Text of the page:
You should eat morcela because it's good. You should eat it because I worry I'm the only one buying it and, if so, Price Chopper might stop stocking it. It's only available sporadically and it recently reappeared in the packaged sausages cooler, on the shelf above the kielbasa.
"What is morcela?" many of you are no doubt wondering. I'm going to say something a little scary, so brace yourself. Morcela is ... (ready?) ... blood sausage.
Calm down, calm down. Didn't your mother ever tell you to try something before hysterically proclaiming that you don't like it? You people are happy enough eating bloody hunks of steak, so why is that blood suddenly "gross" because it's mixed with pork fat, spices and bread crumbs and then stuffed into a sausage casing?
It isn't gross. It's freaking delicious. As it is the Portuguese version of blood sausage, morcela is generally spiced with paprika. My wife says she smells cinnamon and star anise whenever I'm cooking the particular brand stocked locally.
Now, I must confess, my first experience with blood sausage is not among my more positive food memories. I did not actually know, at the time, what "black pudding" was. I do not, in the present day, know whether the check-out girl at the Dublin convenience store, who told me "black pudding" did not need to be cooked and could be eaten raw, was ignorant or cruel. In any case, raw blood sausage was the one black mark in an otherwise lovely picnic lunch on St. Stephen's Green.
It was many years later before I had an occasion to try it again. The Jet Blue terminal in JFK feels not so much like an airport as the most upscale mall you've ever seen, with a ridiculously good food court. Among the restaurants is a small Spanish place that offered, when I first spent a layover there, chickpeas braised with blood sausage.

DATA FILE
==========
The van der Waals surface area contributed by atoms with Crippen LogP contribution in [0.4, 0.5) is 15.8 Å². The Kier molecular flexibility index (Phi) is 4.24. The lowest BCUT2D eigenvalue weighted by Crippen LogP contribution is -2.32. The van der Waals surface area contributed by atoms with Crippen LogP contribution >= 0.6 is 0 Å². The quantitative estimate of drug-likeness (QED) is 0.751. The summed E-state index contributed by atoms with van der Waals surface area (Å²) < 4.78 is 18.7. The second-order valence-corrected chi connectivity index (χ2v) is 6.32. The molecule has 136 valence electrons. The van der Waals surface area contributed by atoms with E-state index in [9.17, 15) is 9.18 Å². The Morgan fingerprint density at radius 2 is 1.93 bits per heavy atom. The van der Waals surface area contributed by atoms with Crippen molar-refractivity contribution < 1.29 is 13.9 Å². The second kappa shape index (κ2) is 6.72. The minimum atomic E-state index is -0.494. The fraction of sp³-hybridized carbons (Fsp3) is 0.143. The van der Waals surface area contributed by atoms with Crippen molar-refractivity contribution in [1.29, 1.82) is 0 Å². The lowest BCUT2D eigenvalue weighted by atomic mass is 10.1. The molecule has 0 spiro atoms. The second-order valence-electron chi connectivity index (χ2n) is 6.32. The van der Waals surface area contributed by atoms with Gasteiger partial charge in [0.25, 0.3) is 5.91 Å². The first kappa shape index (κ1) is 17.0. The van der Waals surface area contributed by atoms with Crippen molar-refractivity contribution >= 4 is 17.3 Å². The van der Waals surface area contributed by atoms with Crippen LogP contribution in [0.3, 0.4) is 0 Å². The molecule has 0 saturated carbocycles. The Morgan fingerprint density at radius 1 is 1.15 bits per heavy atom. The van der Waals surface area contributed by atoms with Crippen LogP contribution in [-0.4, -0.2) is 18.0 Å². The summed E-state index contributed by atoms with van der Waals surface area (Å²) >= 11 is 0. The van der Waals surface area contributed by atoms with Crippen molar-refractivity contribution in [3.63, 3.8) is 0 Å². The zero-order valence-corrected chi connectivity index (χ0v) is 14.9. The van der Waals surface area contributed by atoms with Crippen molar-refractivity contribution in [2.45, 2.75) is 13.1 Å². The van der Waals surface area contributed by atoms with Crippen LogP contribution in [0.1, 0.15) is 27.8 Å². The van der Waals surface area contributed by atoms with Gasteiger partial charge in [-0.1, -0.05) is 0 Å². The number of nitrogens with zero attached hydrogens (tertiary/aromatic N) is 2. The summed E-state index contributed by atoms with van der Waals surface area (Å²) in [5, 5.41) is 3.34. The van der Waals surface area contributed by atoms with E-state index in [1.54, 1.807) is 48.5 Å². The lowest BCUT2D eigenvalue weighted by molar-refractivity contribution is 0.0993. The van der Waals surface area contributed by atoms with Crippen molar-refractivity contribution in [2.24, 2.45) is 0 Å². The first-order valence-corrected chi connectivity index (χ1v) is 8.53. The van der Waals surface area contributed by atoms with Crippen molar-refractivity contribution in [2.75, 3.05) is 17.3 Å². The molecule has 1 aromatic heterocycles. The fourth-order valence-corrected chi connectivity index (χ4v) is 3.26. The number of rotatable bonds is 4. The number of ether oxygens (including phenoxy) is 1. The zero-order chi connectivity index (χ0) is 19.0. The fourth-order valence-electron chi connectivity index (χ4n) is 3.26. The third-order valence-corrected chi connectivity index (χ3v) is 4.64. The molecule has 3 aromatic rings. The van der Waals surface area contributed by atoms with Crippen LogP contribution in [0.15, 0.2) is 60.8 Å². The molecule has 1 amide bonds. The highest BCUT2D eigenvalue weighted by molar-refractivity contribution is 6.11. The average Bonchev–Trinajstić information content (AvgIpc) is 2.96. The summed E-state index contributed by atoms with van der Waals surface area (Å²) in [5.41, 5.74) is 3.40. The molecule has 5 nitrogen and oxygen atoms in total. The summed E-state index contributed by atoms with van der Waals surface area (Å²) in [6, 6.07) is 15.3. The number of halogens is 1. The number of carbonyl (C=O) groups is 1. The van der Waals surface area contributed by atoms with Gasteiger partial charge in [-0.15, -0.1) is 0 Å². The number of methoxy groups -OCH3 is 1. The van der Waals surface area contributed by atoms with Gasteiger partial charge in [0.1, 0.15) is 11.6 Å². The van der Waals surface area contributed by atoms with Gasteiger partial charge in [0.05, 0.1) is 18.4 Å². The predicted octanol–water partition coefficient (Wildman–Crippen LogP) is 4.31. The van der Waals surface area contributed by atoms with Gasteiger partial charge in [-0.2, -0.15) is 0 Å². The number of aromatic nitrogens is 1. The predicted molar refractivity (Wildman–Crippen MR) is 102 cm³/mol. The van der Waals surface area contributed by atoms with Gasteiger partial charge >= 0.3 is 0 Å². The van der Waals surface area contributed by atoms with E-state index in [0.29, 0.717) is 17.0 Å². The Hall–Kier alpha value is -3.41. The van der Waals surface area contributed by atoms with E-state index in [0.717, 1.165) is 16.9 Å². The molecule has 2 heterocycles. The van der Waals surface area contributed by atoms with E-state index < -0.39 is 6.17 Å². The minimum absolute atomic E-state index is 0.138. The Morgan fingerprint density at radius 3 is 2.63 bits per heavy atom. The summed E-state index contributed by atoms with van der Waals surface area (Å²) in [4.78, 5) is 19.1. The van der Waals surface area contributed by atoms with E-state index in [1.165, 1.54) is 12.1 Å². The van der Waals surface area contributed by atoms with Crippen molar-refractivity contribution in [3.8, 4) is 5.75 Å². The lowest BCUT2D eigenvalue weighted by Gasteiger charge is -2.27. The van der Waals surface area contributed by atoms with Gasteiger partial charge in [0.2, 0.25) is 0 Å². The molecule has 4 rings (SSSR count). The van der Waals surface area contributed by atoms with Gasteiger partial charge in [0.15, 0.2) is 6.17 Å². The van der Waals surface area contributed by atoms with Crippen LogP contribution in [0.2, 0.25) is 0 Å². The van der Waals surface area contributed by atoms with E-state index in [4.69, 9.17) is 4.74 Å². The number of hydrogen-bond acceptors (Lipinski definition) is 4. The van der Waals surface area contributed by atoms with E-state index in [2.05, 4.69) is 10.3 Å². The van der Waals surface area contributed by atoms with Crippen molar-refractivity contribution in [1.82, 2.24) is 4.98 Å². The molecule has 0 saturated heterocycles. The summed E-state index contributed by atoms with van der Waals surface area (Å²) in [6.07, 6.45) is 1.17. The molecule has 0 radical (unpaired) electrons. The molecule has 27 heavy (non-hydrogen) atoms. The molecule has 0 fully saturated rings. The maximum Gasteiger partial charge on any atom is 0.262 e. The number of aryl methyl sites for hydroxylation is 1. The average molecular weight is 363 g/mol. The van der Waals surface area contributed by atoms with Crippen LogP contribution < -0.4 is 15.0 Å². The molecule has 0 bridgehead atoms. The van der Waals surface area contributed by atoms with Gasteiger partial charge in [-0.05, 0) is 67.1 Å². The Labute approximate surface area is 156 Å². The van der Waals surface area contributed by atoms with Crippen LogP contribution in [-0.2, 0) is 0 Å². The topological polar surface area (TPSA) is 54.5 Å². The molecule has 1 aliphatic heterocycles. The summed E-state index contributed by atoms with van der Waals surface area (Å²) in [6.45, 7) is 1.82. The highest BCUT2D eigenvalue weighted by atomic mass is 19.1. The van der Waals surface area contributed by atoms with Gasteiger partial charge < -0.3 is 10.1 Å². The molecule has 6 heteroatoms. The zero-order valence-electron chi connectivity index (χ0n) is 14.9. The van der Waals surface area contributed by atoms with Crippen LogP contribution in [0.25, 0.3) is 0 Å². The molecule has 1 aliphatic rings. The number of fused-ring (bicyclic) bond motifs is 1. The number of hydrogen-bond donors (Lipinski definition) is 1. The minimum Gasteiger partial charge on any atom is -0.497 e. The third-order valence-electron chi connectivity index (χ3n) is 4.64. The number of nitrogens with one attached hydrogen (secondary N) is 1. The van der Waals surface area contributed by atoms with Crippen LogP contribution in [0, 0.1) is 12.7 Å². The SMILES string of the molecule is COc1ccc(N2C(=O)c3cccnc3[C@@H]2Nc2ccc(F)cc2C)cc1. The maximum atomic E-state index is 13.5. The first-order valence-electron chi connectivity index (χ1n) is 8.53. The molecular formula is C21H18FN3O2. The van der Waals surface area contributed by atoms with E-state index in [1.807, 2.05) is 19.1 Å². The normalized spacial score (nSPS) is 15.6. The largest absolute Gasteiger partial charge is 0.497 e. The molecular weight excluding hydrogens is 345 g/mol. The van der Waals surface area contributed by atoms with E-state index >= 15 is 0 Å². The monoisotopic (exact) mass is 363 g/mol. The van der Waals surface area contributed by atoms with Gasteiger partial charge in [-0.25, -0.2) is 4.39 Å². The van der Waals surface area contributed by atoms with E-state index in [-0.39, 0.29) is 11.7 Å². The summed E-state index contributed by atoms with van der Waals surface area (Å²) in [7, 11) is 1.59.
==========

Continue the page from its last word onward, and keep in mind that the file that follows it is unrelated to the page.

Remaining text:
In contrast to my Irish picnic, this was a "where have you been all my life"-type moment. When I noticed Price Chopper carrying morcela last year, I was overjoyed and set out to recreate the chickpea dish.
It took a couple tries. Morcela is fickle and needs to be handled gently, lest it spill out of its casing in a gloppy black mess. It still tastes good, but doesn't look so good.
I've found when using morcela in a stew, like the above-mentioned chickpeas (which I usually do with onions and tomatoes) it is best to simmer (not boil) the sausages whole with the other ingredients for about an hour, remove them, break them up and return them to the pot for a final cooking-down period.
I've also taken to having them for breakfast. About half a link, sliced about the thickness of my pinky and fried in some butter, goes well with toast. The slices must be handled daintily lest they come apart, but cook quickly.
They also make great little snacks. A small slice of morcela on a piece of bread, covered with grated manchego and toasted until the cheese is melty, is a revelation.
While we're on the subject of shopping-day finds, I'll mention that Hannaford has started carrying pig's feet. Now if only their fancy sausage selection would catch up to Price Chopper's.
A note to the local food police: I know, I know, you people want me to promote local products from local vendors so we can all eat local food in our local homes and be really local, and here I am talking about stuff to get at the supermarket. Look, I'll champion local foods, like, say, J&S Davis' chorizo, when they deserve it, and the second I walk into the farmer's market and somebody goes "Hey, Gordon, I've got blood sausage!" I'll try it. Until then, I'm going with Gaspar's